Autonomic dysfunction: Diagnosis and management

Handb Clin Neurol. 2019:167:123-137. doi: 10.1016/B978-0-12-804766-8.00008-X.


The autonomic nervous system is designed to maintain physiologic homeostasis. Its widespread connections make it vulnerable to disruption by many disease processes including primary etiologies such as Parkinson's disease, multiple system atrophy, dementia with Lewy bodies, and pure autonomic failure and secondary etiologies such as diabetes mellitus, amyloidosis, and immune-mediated illnesses. The result is numerous symptoms involving the cardiovascular, gastrointestinal, and urogenital systems. Patients with autonomic dysfunction (AUD) often have peripheral and/or cardiac denervation leading to impairment of the baroreflex, which is known to play a major role in determining hemodynamic outcome during orthostatic stress and low cardiac output states. Heart rate and plasma norepinephrine responses to orthostatic stress are helpful in diagnosing impairment of the baroreflex in patients with orthostatic hypotension (OH) and suspected AUD. Similarly, cardiac sympathetic denervation diagnosed with MIBG scintigraphy or 18F-DA PET scanning has also been shown to be helpful in distinguishing preganglionic from postganglionic involvement and in diagnosing early stages of neurodegenerative diseases. In this chapter, we review the causes of AUD, the pathophysiology and resulting cardiovascular manifestations with emphasis on the diagnosis and treatment of OH.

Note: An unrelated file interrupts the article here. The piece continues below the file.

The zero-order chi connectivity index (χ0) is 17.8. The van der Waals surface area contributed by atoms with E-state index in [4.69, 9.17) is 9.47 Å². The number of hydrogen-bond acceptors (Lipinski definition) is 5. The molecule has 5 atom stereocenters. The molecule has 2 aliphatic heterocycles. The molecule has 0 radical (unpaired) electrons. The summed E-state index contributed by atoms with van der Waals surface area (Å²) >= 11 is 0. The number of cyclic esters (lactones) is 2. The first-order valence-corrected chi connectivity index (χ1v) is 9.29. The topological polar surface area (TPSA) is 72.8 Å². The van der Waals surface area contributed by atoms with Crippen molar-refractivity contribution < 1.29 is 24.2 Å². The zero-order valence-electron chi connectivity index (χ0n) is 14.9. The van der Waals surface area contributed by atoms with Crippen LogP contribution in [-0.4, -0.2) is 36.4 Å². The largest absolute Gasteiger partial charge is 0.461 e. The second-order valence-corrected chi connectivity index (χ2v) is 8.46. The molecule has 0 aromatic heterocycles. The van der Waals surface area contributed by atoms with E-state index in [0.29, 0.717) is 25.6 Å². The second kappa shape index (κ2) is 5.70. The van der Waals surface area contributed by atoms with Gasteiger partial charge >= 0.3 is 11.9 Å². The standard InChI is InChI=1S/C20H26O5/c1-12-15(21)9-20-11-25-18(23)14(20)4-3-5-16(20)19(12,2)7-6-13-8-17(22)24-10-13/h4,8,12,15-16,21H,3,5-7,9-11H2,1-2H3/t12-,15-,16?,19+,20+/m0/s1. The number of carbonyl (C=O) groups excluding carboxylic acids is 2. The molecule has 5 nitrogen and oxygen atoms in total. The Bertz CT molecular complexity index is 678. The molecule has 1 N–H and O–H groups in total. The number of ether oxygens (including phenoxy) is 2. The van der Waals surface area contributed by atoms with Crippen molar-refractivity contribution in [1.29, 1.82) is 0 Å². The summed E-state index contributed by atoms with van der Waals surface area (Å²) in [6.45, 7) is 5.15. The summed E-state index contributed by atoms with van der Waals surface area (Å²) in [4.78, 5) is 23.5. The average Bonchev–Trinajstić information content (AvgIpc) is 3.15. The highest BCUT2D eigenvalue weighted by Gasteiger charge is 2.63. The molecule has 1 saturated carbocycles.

Keywords: Autonomic dysfunction; Autonomic nervous system; Baroreflex; Neurodegenerative diseases; Orthostatic hypotension; Sympathetic denervation.

Publication types

  • Review

MeSH terms

  • Autonomic Nervous System Diseases / diagnosis*
  • Autonomic Nervous System Diseases / therapy*
  • Humans